By: Justin Felisko
PUEBLO, Colo. – Among the 30 or so aspiring bull ridings taking part in a group workout during the PBR Sport Performance Center Keep Ridin’ clinic in Pueblo, Colorado, last month was one of the sport’s rising stars.
Daylon Swearingen was lying on the floor of the 18,000-square-foot facility on the Pueblo Riverwalk as PBR Sport Performance Center Executive Director Antwon Burton took a break from his bull riding camp to work one-on-one with him. Swearingen swung his left leg over to his right and began to stretch out his lower back.
The 21-year-old decided to spend a week in Pueblo last month as he put the finishing touches on his recovery from two offseason surgeries on his right shoulder and hip that have prevented him from competing during the first five months of the 2021 season.
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Swearingen, who finished ninth in the 2020 world standings, was battered, beaten, and bruised by the time the 2020 PBR World Finals concluded inside AT&T Stadium in Arlington, Texas. Swearingen ultimately underwent reconstructive surgery on his right shoulder the day before Thanksgiving with Dr. Tandy Freeeman in Dallas. He then had his hip fixed by Dr. J.W. Thomas Byrd in Nashville on Feb. 9.
“My recovery has been going good,” Swearingen said at the SPC. “I am not frustrated because this is all part of the sport, but I am ready to get back. I feel better today than I did at the end of last year, for sure. I am a little lighter than I was and have been working with some trainers.”
Swearingen will make his season debut this weekend at the Kalispell Automotive Group PBR Touring Pro Division event in Montana on Friday and the Dusty Gliko Bull Riding Challenge in Great Falls, Montana, on Saturday.
If all goes well, there is a chance Swearingen will make his Unleash The Beast debut at the PBR Las Vegas Invitational on June 11-12.
Swearingen has drawn Buttons (0-0) for Round 1 in Kalispell.
Swearingen headed to the SPC with his friend Zac Bourgeois to get an extra set of eyes on his rehab in-person vs. digitally. Swearingen started working with a physical trainer, as well as a rehab specialist, through his iPhone five days a week in April once Dr. Tandy Freeman and the PBR Sports Medicine team cleared him to start working out again.
The two-time PBR World Finals qualifier then figured it would be good to work out with Burton in person in May while also serving as a pseudo-guest coach for the SPC rider clinic.
Swearingen worked out for roughly an hour per day and then spent another hour going through a recovery session in one of the SPC’s cold/hot tubs.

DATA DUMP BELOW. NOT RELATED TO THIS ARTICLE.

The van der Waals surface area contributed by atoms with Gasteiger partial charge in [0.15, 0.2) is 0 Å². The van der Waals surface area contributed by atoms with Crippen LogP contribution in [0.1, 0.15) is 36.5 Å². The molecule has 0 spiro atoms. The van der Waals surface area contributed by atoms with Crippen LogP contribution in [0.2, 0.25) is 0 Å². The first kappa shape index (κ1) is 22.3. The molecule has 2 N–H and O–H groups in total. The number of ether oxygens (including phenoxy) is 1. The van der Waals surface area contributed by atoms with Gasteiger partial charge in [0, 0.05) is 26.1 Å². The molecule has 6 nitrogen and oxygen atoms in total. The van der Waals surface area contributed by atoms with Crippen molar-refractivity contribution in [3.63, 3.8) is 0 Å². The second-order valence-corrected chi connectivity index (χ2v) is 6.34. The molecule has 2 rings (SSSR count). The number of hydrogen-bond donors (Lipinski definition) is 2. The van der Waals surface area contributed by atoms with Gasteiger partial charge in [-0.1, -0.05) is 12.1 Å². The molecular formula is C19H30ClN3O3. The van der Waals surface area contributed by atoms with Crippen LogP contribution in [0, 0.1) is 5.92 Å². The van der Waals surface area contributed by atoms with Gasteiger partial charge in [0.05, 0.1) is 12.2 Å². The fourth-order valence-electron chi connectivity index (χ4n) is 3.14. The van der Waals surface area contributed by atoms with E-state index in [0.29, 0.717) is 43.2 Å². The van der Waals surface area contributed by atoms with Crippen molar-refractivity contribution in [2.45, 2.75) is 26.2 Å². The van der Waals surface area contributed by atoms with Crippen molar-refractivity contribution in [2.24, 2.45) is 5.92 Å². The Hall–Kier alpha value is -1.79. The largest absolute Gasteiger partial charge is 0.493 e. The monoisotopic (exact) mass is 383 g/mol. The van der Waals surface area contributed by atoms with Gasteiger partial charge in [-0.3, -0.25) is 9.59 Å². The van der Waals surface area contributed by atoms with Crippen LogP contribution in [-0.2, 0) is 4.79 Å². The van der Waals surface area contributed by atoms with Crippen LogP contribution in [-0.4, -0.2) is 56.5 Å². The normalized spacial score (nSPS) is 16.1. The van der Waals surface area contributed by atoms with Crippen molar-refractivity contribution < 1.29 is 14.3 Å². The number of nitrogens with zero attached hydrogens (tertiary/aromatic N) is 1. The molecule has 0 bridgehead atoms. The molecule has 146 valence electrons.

“I’d kind of been knowing I needed to get out here,” Swearingen said. “He studies the sport and knows what muscles and what everything needs to do, and I figured in bull riding, it is the only sport that doesn’t have coaches and trainers with us 24/7. I think it is because we have that old-school cowboy mentality of, ‘We can do it alone.’ So I am trying to get a little bit more help to get that better edge to focus on it.”
Swearingen took a step forward in his development during his second season in the PBR last year. The Piffard, New York, native finished ninth in the world standings after setting career-highs in qualified rides (25), event wins (2) and 90-point rides (4).
He was sitting fourth in the world standings at the start of the World Finals, but he was unable to ride up to his normal level after being stepped on by three-time World Champion SweetPro’s Bruiser, injuring his shoulder, following an 88-point ride in Lincoln, Nebraska, on Oct. 4.
A world title push in 2021 is likely not in the realm of possibility for Swearingen, but he is still setting his goals high for the second half.
Swearingen believes he can surpass his ninth-place world finish last year and set himself up for a strong showing at the 2021 PBR World Finals in Las Vegas at T-Mobile Arena on November 3-7.
“Pressure is what you put on yourself,” Swearingen concluded. “You can have good pressure, which makes you push, and that is what I am using. I have been working real hard these last two months since I was cleared, and I have gotten my mind back to where I need it to be. I have to capitalize on every opportunity I get and not let past mistakes keep creeping up on me and just take care of the future.
“My goal is to push myself as best I can and not slip up on opportunities. I want to be in the Top 8/Top 5, and I believe that is doable.”
Follow Justin Felisko on Twitter @jfelisko
Photo courtesy of Andre Silva/Bull Stock Media
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